Background: Many patients with stage III colon adenocarcinoma do not receive adjuvant chemotherapy despite the proven survival advantage it offers. To enhance the provision of optimal cancer care, patient characteristics associated with not receiving guideline-adherent treatment must be identified among patients with operable, stage III colon adenocarcinoma.
Methods: This was a population-based, retrospective study of all patients who underwent surgery for stage III colon adenocarcinoma diagnosed from 2002 through 2005 in Alberta, Canada. Demographic and treatment information captured in the Alberta Cancer Registry were linked to: 1) hospital discharge data to determine comorbidities, 2) electronic medical records to identify consults with oncologists, and 3) the 2001 Canadian census for neighborhood-level socioeconomic data. Multivariate log-binomial regression models were used to identify patient characteristics that were associated with not having a consultation with a medical oncologist and not receiving adjuvant chemotherapy.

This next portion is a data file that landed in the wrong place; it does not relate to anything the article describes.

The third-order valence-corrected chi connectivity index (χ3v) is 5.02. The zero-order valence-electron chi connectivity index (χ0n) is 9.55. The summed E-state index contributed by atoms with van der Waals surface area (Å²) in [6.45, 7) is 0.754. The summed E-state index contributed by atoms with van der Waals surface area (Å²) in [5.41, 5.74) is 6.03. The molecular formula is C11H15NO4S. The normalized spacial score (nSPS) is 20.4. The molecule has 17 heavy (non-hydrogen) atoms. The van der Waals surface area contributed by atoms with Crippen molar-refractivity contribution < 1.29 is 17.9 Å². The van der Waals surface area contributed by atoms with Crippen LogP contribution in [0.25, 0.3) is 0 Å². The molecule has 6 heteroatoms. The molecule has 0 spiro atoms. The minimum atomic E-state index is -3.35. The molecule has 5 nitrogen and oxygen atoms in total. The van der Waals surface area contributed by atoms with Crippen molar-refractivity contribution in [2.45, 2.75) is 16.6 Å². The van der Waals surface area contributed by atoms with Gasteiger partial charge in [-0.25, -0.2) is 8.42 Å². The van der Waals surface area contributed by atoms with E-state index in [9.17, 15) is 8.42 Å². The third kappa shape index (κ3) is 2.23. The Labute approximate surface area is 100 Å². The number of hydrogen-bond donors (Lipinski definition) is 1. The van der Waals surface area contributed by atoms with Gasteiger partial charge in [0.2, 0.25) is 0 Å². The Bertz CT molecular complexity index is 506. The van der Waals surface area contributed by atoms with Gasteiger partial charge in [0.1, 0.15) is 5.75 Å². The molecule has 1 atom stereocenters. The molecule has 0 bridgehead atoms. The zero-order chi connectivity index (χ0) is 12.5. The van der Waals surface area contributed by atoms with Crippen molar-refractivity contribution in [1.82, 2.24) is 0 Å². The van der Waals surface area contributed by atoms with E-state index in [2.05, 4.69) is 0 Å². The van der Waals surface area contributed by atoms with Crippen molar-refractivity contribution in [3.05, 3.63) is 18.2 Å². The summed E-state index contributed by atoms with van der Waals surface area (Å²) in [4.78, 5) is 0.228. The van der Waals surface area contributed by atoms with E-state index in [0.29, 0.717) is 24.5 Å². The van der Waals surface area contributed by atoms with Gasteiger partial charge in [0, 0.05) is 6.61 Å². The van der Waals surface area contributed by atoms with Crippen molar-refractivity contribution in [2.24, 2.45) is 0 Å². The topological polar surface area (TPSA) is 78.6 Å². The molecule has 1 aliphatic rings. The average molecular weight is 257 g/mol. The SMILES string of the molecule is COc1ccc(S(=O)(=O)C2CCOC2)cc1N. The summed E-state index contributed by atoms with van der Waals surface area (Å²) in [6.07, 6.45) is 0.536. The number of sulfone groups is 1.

Results: Of the 772 patients who underwent surgery for stage III colon adenocarcinoma and met the eligibility criteria, 618 patients (80%) had a consultation with an oncologist. Of those, 388 patients (63%) initiated adjuvant chemotherapy within 84 days of their surgery. Patient characteristics that were associated with not having a consultation with an oncologist were neighborhood income, geography, age, and comorbidities. Of those patients who had a consultation, after adjusting for comorbidities, only older age was related to not receiving adjuvant chemotherapy.
Conclusions: The current results indicated that the proportion of patients with stage III colon adenocarcinoma who did not receive treatment according to evidence-based guidelines was appreciable. The authors concluded that the association of this failure with patient age, geography, and income is concerning and that evaluation of referral patterns and interventions are needed.
© 2010 American Cancer Society.